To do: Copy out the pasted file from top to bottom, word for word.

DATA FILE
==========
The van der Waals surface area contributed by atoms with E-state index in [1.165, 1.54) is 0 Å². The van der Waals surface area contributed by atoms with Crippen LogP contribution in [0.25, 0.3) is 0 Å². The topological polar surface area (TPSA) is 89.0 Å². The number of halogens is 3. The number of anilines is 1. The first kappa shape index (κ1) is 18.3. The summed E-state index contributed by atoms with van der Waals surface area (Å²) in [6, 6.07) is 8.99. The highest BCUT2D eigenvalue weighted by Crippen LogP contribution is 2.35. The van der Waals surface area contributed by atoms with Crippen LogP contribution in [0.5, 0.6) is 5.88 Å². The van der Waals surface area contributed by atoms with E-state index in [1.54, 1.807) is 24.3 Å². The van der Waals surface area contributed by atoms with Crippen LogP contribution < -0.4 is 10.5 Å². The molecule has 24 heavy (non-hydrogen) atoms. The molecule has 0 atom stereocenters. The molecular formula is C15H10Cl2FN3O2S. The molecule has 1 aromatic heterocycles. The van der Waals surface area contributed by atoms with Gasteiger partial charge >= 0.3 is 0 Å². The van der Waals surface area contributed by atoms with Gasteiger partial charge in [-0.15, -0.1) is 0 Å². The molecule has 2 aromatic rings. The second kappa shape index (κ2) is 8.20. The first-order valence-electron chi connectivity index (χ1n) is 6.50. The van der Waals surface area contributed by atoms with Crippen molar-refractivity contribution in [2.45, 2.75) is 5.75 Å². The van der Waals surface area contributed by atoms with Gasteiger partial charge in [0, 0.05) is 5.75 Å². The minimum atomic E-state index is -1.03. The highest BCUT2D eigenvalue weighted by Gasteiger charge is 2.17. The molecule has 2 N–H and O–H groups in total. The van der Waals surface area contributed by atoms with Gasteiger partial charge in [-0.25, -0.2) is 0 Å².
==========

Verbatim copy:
The van der Waals surface area contributed by atoms with E-state index in [1.165, 1.54) is 0 Å². The van der Waals surface area contributed by atoms with Crippen LogP contribution in [0.25, 0.3) is 0 Å². The topological polar surface area (TPSA) is 89.0 Å². The number of halogens is 3. The number of anilines is 1. The first kappa shape index (κ1) is 18.3. The summed E-state index contributed by atoms with van der Waals surface area (Å²) in [6, 6.07) is 8.99. The highest BCUT2D eigenvalue weighted by Crippen LogP contribution is 2.35. The van der Waals surface area contributed by atoms with Crippen LogP contribution in [0.5, 0.6) is 5.88 Å². The van der Waals surface area contributed by atoms with E-state index in [1.54, 1.807) is 24.3 Å². The van der Waals surface area contributed by atoms with Crippen LogP contribution < -0.4 is 10.5 Å². The molecule has 24 heavy (non-hydrogen) atoms. The molecule has 0 atom stereocenters. The molecular formula is C15H10Cl2FN3O2S. The molecule has 1 aromatic heterocycles. The van der Waals surface area contributed by atoms with Gasteiger partial charge >= 0.3 is 0 Å². The van der Waals surface area contributed by atoms with Gasteiger partial charge in [-0.15, -0.1) is 0 Å². The molecule has 2 aromatic rings. The second kappa shape index (κ2) is 8.20. The first-order valence-electron chi connectivity index (χ1n) is 6.50. The van der Waals surface area contributed by atoms with Crippen molar-refractivity contribution in [2.45, 2.75) is 5.75 Å². The van der Waals surface area contributed by atoms with Gasteiger partial charge in [0, 0.05) is 5.75 Å². The minimum atomic E-state index is -1.03. The highest BCUT2D eigenvalue weighted by Gasteiger charge is 2.17. The molecule has 2 N–H and O–H groups in total. The van der Waals surface area contributed by atoms with Gasteiger partial charge in [-0.25, -0.2) is 0 Å².